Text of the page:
On January 28 1984, Madonna’s single, Holiday hit #16 on the Billboard Hot 100 in the USA.
Holiday was released on September 7, 1983, and became Madonna’s first hit single and remained on the charts from Thanksgiving to Christmas in 1983. It was Madonna’s first song to enter the Billboard Hot 100, at 88 on the issue dated October 29, 1983 and reached a peak of 16 on January 28, 1984 and was on the chart for 21-weeks. The song debuted at eight on the Hot Dance Club Play chart on the issue dated November 2, 1983 and was Madonna’s first number one single on the Hot Dance Club Play chart remaining at the top for five weeks.
In the United Kingdom, Holiday has been released three times as a single; in January 1984, reaching number six, and in August 1985 reaching number 2 (only being kept from number one by her own Into the Groove single). Its third release in 1991 included new artwork to promote The Immaculate Collection with a limited edition EP titled The Holiday Collection, which contained tracks omitted from the compilation; this version peaked at number five.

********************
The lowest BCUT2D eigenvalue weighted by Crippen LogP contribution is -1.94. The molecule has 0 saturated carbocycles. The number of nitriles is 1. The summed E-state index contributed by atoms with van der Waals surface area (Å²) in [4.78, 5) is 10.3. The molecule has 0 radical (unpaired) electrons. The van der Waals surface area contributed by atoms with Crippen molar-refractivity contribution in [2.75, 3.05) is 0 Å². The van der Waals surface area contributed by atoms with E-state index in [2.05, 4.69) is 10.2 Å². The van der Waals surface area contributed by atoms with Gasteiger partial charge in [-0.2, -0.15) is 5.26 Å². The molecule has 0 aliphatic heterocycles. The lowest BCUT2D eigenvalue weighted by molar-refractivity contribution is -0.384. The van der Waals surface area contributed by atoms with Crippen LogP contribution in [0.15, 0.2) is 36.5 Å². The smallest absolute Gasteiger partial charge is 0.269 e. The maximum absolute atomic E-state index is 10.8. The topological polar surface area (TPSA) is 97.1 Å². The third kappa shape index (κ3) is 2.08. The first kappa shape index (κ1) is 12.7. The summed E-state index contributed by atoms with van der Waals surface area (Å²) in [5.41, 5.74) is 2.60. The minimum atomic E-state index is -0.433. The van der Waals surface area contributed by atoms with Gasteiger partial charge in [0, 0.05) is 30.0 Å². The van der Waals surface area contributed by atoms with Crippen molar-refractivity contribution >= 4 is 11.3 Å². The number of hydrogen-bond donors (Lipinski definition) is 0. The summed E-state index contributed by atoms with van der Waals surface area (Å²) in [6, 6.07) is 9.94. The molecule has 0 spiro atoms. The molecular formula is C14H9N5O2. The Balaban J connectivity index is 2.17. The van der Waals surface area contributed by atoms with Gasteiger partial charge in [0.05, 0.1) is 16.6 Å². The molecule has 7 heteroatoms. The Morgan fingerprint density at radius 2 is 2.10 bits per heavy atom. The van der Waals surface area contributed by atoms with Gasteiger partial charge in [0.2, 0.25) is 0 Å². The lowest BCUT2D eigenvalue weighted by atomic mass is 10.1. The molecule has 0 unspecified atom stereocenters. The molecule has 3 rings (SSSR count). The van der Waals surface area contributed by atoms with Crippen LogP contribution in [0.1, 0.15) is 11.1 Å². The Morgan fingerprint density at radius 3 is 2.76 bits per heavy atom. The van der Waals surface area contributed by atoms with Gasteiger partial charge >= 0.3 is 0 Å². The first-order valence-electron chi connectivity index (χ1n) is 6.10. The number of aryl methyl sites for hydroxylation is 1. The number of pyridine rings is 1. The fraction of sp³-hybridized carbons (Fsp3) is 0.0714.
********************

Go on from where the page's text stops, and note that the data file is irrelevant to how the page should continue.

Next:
The photos for this post are from Madonna’s Solid Gold performance of Holiday.
On November 29 1986, Billboard’s dance music editor Brian Chin reported on the postponed Madonna remix project, You Can Dance.
While a release the following spring would also come to pass, the accuracy of details regarding the album’s content would suggest it was already in the can a year ahead of its eventual release.
An early preview would be granted for one of the remixes, albeit in live form, when Madonna’s Who’s That Girl World Tour performance of Into The Groove the following summer would borrow heavily from Shep Pettibone’s remix for You Can Dance.
On August 10 1985, Into The Groove spent the first of four weeks in the #1 position on the UK Singles Chart. It was Madonna’s first chart-topping single in the UK, where she has collected a total of thirteen #1 hits to date.
As an added validation, Into the Groove was Madonna’s first self-produced release (co-produced with Stephen Bray). While artists co-producing their own work is common today, it was relatively unusual at the time, particularly for female artists. The immense success of the single undoubtedly helped convince the powers at Sire/Warner to grant Madonna the artistic freedom to co-produce her next album, True Blue, together with her collaborators Stephen Bray and Patrick Leonard.